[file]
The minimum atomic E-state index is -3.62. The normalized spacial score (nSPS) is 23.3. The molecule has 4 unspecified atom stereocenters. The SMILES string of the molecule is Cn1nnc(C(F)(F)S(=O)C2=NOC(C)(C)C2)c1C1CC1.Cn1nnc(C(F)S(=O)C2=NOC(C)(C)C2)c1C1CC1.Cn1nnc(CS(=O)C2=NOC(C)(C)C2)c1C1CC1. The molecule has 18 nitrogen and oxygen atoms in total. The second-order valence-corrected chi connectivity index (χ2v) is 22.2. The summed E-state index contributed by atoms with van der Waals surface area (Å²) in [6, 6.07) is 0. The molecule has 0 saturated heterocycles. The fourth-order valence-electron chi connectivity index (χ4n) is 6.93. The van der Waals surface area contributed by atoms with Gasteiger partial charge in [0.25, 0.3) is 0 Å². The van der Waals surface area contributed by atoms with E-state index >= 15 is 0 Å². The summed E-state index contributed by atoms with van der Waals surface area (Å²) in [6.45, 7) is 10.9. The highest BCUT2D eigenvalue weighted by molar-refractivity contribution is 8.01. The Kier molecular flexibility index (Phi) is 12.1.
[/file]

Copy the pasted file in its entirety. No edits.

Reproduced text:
The minimum atomic E-state index is -3.62. The normalized spacial score (nSPS) is 23.3. The molecule has 4 unspecified atom stereocenters. The SMILES string of the molecule is Cn1nnc(C(F)(F)S(=O)C2=NOC(C)(C)C2)c1C1CC1.Cn1nnc(C(F)S(=O)C2=NOC(C)(C)C2)c1C1CC1.Cn1nnc(CS(=O)C2=NOC(C)(C)C2)c1C1CC1. The molecule has 18 nitrogen and oxygen atoms in total. The second-order valence-corrected chi connectivity index (χ2v) is 22.2. The summed E-state index contributed by atoms with van der Waals surface area (Å²) in [6, 6.07) is 0. The molecule has 0 saturated heterocycles. The fourth-order valence-electron chi connectivity index (χ4n) is 6.93. The van der Waals surface area contributed by atoms with Gasteiger partial charge in [0.25, 0.3) is 0 Å². The van der Waals surface area contributed by atoms with E-state index >= 15 is 0 Å². The summed E-state index contributed by atoms with van der Waals surface area (Å²) in [6.45, 7) is 10.9. The highest BCUT2D eigenvalue weighted by molar-refractivity contribution is 8.01. The Kier molecular flexibility index (Phi) is 12.1.